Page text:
In a cinematic landscape built on tried-and-true formulas, Moritz Mohr’s Boy Kills World dares to be different, blurring the boundaries between absurdity and adrenaline-pumping action. Written by Tyler Burton Smith and Arend Remmers, this audacious venture is steeped in a dystopian backdrop plays by its own rules. Dive into a world where chaos meets comedy, and gory kills are an everyday thing. The film stars Bill Skarsgard, Famke Janssen, Yayan Ruhian, Sharlto Copley, Andrew Koji, Brett Gelman, Jessica Rothe, and Isaiah Mustafa.
Boy Kills World begins with an animation about the Culling, a yearly tradition that kills off random members of the population started by Hilda (Janssen). Then cut to the rainy jungle where the Boy, covered in mud, crawls to the feet of Shaman (Ruhian), a man who is also in the jungle training the boy in the way of martial arts. The narrative is accompanied by his internal dialogue that provides exposition and uses his ability to communicate with others who seem to understand him even though he can’t hear or speak.
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As an adult, the Boy (Skarsgard) sees Hilda’s minions Gideon (Gelman) and Glen (Copley) giving a speech about the year’s Culling event. Things go downhill as the townsfolk are killed by accident, thanks to the ineptitude of the duo. The Boy witnesses everything, and this inspires him to seek revenge for the death of his family. He leaves the Shaman behind and links up with Basho (Koji) and Bennie (Mustafa), who are a part of the resistance against the Culling. Together they vow to take down the whole establishment even if it costs them their lives.
First and foremost, the narrative twist left me speechless. It’s reminiscent of those unexpected turns in a roller-coaster ride – you see it coming but you can’t quite believe it until it’s right there in front of you. I am not easily surprised in the saturated market of plot twists, yet Remmers and Smith defy expectations, subverting the audience’s preconceived notions in a shocking way. Yet, the film isn’t without its mess ups. The overall story, while engaging, poses some puzzling optics as I questioned the characterization of the shaman, why is he painted as an enemy? The depiction is a narrative discrepancy and the film wants you to root for characters who started the drama in the first place. It just doesn’t make sense to me.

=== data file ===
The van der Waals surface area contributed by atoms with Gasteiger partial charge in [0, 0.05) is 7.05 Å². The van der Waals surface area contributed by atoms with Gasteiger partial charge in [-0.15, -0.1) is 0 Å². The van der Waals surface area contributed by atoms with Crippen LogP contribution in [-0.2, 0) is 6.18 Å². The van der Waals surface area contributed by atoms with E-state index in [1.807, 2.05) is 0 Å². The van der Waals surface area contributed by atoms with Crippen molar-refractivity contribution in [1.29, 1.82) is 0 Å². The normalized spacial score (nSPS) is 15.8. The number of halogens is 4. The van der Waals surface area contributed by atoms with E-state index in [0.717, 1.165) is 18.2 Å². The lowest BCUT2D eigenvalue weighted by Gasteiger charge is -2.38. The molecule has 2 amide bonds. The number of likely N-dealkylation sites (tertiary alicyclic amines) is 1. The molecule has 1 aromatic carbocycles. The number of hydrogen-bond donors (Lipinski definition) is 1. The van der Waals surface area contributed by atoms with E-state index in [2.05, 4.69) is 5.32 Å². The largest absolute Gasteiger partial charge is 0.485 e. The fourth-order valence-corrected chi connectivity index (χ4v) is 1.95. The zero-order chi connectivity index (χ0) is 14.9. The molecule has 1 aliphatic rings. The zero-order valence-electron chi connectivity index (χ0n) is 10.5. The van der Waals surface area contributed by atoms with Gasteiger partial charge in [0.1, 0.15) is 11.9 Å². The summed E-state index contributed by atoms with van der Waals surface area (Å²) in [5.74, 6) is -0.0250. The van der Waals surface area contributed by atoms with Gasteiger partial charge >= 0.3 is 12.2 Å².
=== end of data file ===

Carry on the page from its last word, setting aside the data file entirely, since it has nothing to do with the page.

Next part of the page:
The fight scenes are an area where Boy Kills World could have benefited from a bit more steadiness. Mohr’s use of shaky cam, in tandem with frequent cuts, blurs what could have been thrilling choreography. Instead of being drawn into the thick of the action, I found myself squinting, and struggling to decipher what’s happening in the face of all of the chaos. But the silliness of it all draws parallels to the low-ranked anime you’ll see on Crunchyroll. This may be a harsh comparison, but like most anime the movie teeters between absurdist comedy and gory action, switching between moments that made me chuckle and those that made me wince. This is part of the charm. It doesn’t pretend to be anything more than a raucous, entertaining spectacle.
In terms of performances, while Skarsgård brings a certain charm to his role with his signature smirk, it’s Ruhian who steals the show. Watching this diminutive powerhouse stand toe-to-toe with giants, delivering blow after blow, reinforces the idea that Ruhian is slowly but surely cementing his position in Hollywood as an up and coming action star. His range and power in action sequences are commendable, even if the film’s editing doesn’t always do him justice.
Boy Kills World jumps back and forth between exciting and confusing. For all of its narrative issues, it remains a vivid spectacle that revels in its genre-blending chaos. This cinematic endeavor proves it can entertain even amidst its imperfections. For those in search of an unapologetically bold action flick with hints of comedy, this film delivers. In the vast world of action cinema, this is an uneven ride mostly works if you move past its inconsistencies.
Title: Boy Kills World
Festival: Toronto Film Festival (Midnight Madness)
Release date: N/A
Director: Moritz Mohr
Screenwriters: Tyler Burton Smith and Arend Remmers
Cast: Bill Skarsgard, Famke Janssen, Yayan Ruhian, Sharlto Copley, Andrew Koji, Brett Gelman, Jessica Rothe, and Isaiah Mustafa
Running time: 1 hr 51 mins
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